Thursday, September 26, 2013

Rest & Recovery

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  1. Countering "Paying Your Debts", how much credence do you give to letting the inflammatory response run it's course? This ideology was brought to my attention from the Starrett post a while back.

    I fully acknowledge your statement: "So for every training session, I do something to balance it out. [...] Regardless of what it is, you must stay on top of it." But what context does/doesn't this apply to?

  2. I read that Kelly Starrett post a while back as well. It stuck with me for awhile so I ended up digging into the research that he sites (Ill post the link to buy the reference material below as well if you'd like to read it yourself). Without going into to much detail, the research was mildly flawed and the conclusions he drew from it are not completely validated by it either. (His video mainly talked about ice as it related to blunting the inflammatory response so ill tackle that issue.)
    That being said, I do think there are better options than ice. Game readys, Combo units, Stim etc. However, Ive only seen those in D1 athletic training rooms thus far and they won't be accessible to many people.
    I do think ice works well, but as I said in the article there are better ways to ice. Ie- contrast therapy. There is some validity to ice causing reduced drainage (as K-start said) due to its mechanism of action, but thats why it is alternated with heat (or even massage). That alone is enough to make his point moot.

    If this comment has a negative tone in any way thats not what I intended at all. Just trying to point out the fact that everything has two sides. And that neither of the sides is necessarily right or wrong. There only right or wrong in a given context.

    In reagards to your second question....
    This will be a bit different for everyone, but ill explain it as it relates to me personally. For every tough training session I balance it with some form of active or passive recovery. Depending on the context it can be different.
    Say I do a intensive CP session in the AM, then i may do a zone one session in the PM to balance it. If I train twice in a given day Ill balance the stress by taking a mid afternoon nap, or doing a EMS/Contrast session that day. Similar to how full time athletes lives/trains, but trying to modify that lifestyle to my own life. Thats where the balancing act comes in. Im not a full time athlete. I also coach and go to school, so thats how I apply it in context to myself. Not sure if thats exactly what you were asking so feel free to follow up on the question if you intended it otherwise.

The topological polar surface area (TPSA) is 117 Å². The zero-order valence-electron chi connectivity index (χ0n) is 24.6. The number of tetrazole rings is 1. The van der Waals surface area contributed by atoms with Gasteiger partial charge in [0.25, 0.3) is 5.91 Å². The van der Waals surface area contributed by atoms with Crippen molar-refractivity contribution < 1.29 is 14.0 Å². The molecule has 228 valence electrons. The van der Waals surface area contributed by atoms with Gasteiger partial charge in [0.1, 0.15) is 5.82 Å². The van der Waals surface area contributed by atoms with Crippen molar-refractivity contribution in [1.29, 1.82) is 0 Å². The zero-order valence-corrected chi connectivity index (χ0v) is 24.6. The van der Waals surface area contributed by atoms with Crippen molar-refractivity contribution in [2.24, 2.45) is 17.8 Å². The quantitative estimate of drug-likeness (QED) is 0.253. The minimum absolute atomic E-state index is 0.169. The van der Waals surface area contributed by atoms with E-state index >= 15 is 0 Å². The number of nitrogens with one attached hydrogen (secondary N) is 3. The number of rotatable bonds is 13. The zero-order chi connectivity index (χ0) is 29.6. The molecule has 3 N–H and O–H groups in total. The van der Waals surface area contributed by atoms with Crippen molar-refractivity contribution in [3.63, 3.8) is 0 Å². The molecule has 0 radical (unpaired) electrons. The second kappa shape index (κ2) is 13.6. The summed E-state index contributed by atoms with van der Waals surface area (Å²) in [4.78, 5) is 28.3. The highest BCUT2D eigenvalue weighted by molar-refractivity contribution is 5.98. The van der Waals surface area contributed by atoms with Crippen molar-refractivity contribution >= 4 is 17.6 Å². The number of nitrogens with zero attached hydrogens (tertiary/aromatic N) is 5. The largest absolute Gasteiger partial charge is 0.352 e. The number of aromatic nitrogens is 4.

3. The first post was playing devil's advocate. I generally engage in activity recovery myself. It's a hot topic right now and hearing multiple view points is good.

    A former colleague of mine put it elegantly. He was from a era of early Chinese Weightlifiting; their top athletes are dedicated to sleep, nutrition, herbalism, message, chiropractic, contrast therapy, acupuncture, inversion, ect. It is difficult to show significance in any one modality through scientific method. However, when factors are combined you make magic happen.

    Out of curiosity, if you rank ordered recovery methods what would be your top 5-10?

    1. Ill rank this in two different ways. Ill list my top recovery method as one list, and the second will be what I think has the biggest impact on my recovery if not done properly.

      Top Methods:
      1. Zone One aerobic sessions- when done at the right intensity these are magic for me in terms of recovery. May also have to do with my background as a 3,200m runner as well.
      2. Compression garments- I usually wear these during higher rep squatting sessions, and Energy systems work. Also wear them after very taxing sessions and before testers. There very well be a mental component to this as well but I feel like it makes a big difference for me.
      3. Cold water swimming/ immersion- joints/ body feel fantastic after this.
      4. EMS- big fan of this and use it 2-4 times per week, mainly on upper back as thats where most issues manifest for me.
      5. Contrast therapy- Use this post workout after tough MAP sessions.
      6. GuaSha- skin scraping technique I picked up from some D1 athletic trainers. I use this when I've got minor orthopedic issues.

      *Massage would be in my top 3, but I don't use it regularly enough to consider it something in my usual arsenal.

      As for what has the biggest impact if not done properly:
      1. Sleep- I need 8 hours minimum per night, usually aim to get 9 though.
      2. Adequate calories/carbs- I have no 'pop' whatsoever when i haven't fueled properly in previous days.
      3. Post workout sugars- Mental acuity/ mood goes down the drain when my PWO nutrition isn't on point (after intensive session). To much is just as bad as to little in regards to simple sugar dose for me.

      On a side note, my top list for methods isn't to say that those are the best. Its just what I've personally found works for me and most importantly my schedule. I've also played around with tracking HRV for quite some time and figured out what tanks/raises my "readiness" which has helped me figure out what lifestyle factors directly or indirectly effect my recovery which I think has helped as well.